December 4, 2003:

When is a story not a story? The American Prospect's Nick Confessore has pretty well nailed a couple non-stories over Bush's Thanksgiving visit to Iraq. Who cares if he held up a display turkey? And who cares if pilot radio transmission's accounts were a bit off?

December 3, 2003:

Is Bush "hatred" rooted in liberals' refusal to grasp "truth"? A guest editorial at National Review Online (seen through Horsefeathers) suggests that hatred for Bush is unique and unprecedented; that current rationale for hating Bush is inadequate (either based on emotions, or perceptions that he is "far right"); that liberalism is flawed because it cannot conceive of something as evil as terrorism; and that Bush threatens liberalism by calling terrorists evil. That, in a nutshell, is his argument, and I recommend you read the whole piece.

Adam Wolfson has asked some important questions, which question the value of liberalism and Bush dissatisfaction. So let's look at some of his points.

  • Bush hatred is unique and unprecedented. Wolfson wrote, "Every president has his detractors, of course. If he did not there would be reason to wonder whether he was doing his job. But Bush hatred does seem to be sui generis." Wolfson proceeds to discount any claims that Clinton hatred was as strong or worse, by claiming that there was never an anti-Clinton movement or candidate; that Clinton's policies and rhetoric were middle-of-the road; and that the condescension which Reagan faced was nothing like the "white-hot lather" Howard Dean sends towards Bush.

    Wolfson's analysis, I'm afraid, is too narrow. On its face, it suggests that reactions only count while Presidents are in office, and it ignores vituperation which can grow after a President leaves. For instance, when former President Jimmy Carter received the Nobel Peace Prize earlier this year, there was outrage. CNN Crossfire co-host Bob Novak, for example, said "I don't know which is most obnoxious to me, Jimmy Carter getting the Nobel Peace Prize or Bill Clinton getting a million dollars for a speech." These are not exactly measured words, and fairly white-hot lather, don't you think? Former Reagan speech writer Peggy Noonan discounted Carter's arguments against invading Iraq as a need for attention (and therefore to be disregarded). Carter is regularly a flashpoint for Conservative criticism: James Taranto recently mentioned "more mush from the wimp" and "the worst Democratic president since James Buchanan" — the latter is relatively mild, the former is pointless, and if we accept the latter (I'll point out) then a lot of Bush criticism is also acceptable. The point in bringing up Carter is that Bush is serving at the same time that Carter is receiving scrutiny, and the tone may just be a function of how columnists write these days.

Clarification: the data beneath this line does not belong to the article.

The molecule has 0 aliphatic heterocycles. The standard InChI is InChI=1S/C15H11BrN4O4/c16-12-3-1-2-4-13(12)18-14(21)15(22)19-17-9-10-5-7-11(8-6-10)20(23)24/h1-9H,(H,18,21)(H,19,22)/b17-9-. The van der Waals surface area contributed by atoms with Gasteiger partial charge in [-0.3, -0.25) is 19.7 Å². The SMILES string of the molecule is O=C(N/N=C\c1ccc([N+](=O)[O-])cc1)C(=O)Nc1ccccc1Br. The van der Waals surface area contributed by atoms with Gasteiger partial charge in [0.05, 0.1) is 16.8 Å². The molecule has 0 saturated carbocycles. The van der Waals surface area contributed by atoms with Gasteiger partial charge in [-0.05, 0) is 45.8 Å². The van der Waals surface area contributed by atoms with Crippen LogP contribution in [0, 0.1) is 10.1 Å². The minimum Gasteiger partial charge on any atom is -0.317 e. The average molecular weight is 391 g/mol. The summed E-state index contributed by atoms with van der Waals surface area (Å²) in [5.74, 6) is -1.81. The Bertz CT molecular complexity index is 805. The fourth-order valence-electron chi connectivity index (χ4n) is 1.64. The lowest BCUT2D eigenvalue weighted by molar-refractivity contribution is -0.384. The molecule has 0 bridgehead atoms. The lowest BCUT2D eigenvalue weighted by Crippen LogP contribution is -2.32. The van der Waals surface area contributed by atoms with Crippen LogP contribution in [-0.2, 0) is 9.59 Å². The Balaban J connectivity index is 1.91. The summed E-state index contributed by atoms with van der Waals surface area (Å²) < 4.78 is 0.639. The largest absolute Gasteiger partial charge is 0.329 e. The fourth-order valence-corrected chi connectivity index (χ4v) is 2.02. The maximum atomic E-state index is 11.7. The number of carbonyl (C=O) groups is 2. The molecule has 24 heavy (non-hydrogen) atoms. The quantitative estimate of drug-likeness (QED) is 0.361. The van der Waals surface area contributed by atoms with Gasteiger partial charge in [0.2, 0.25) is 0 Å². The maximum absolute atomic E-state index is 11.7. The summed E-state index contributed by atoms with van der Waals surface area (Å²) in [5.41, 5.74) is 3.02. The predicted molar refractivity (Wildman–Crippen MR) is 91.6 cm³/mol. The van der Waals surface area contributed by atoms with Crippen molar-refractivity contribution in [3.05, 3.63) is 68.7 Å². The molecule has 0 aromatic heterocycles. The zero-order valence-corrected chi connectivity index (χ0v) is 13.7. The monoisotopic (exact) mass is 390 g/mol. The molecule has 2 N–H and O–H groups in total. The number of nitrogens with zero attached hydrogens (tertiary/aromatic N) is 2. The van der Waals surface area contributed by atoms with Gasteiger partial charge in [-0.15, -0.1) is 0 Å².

Now, as for Clinton hatred, and Wolfson's claim that it wasn't as bad as Bush hatred, this is easily dispensed with. Wolfson anchors his argument by suggesting that there was never an anti-Clinton candidate, and points to Bob Dole's 1996 candidacy. Dole's run is an interesting choice, because it pre-dates the Monica Lewinsky scandal. Who can forget that in 2000 George W. Bush repeatedly identified himself as the candidate who would restore honor and dignity to the White House? Does anyone really think that George Bush was referring to Richard Nixon? And as for Wolfson's claim that there was never an anti-Clinton movement, he would do well to sit down with Sidney Blumenthal's The Clinton Wars, which outlines the Arkansas Project, and its efforts to derail Clinton's presidency almost from the start.

    As for the degree of hatred (is Bush antipathy greater than Clinton hatred?), I think not. People can sometimes forget the industry which sprung up on the basis of Clinton hatred, fueling books like William Bennett's The Death of Outrage: Bill Clinton and the Assault on American Ideals, or Barbara Olson's The Final Days: The Last, Desperate Abuses of Power by the Clinton White House, or Regnery titles such as Year of the Rat: How Bill Clinton Compromised U.S. Security for Chinese Cash. (Regnery seems to be an anti-Clinton mill: search on the word Clinton at a list of their recent titles, and you'll see what I mean. Regnery, of course, is funded by Richard Mellon Scaife.)

  • Bush Hatred is unjustified. Wolfson outlines current anti-Bush arguments (both emotional and political) thus:

    Liberals have given many justifications for their righteous anger: He "stole" the 2000 election; he's too Texan, too Christian, just too dumb; he struts and talks like a yokel. Others complain bitterly of his "far-right" policies: His support for a ban on partial-birth abortion, his opposition to human cloning and gay marriage, and his tax cuts and faith-based initiatives. And, of course, there's the war in Iraq always the war in Iraq.

    These explanations no doubt have something to do with why the Left despises Bush. But there is more...

    Before finishing Wolfson's statement, let's point out a lot of other argument's which Wolfson omits both in what he just wrote and what he follows with. (Let's also note that Jimmy Carter is just as Christian as George Bush, and is just as Southern; yet no one has ever suggested that this is the basis for antipathy towards Carter, which means that there might be reasons someone doesn't like Carter and might also be reasons someone doesn't like Bush.)

    Some of the unmentioned arguments against Bush run like this: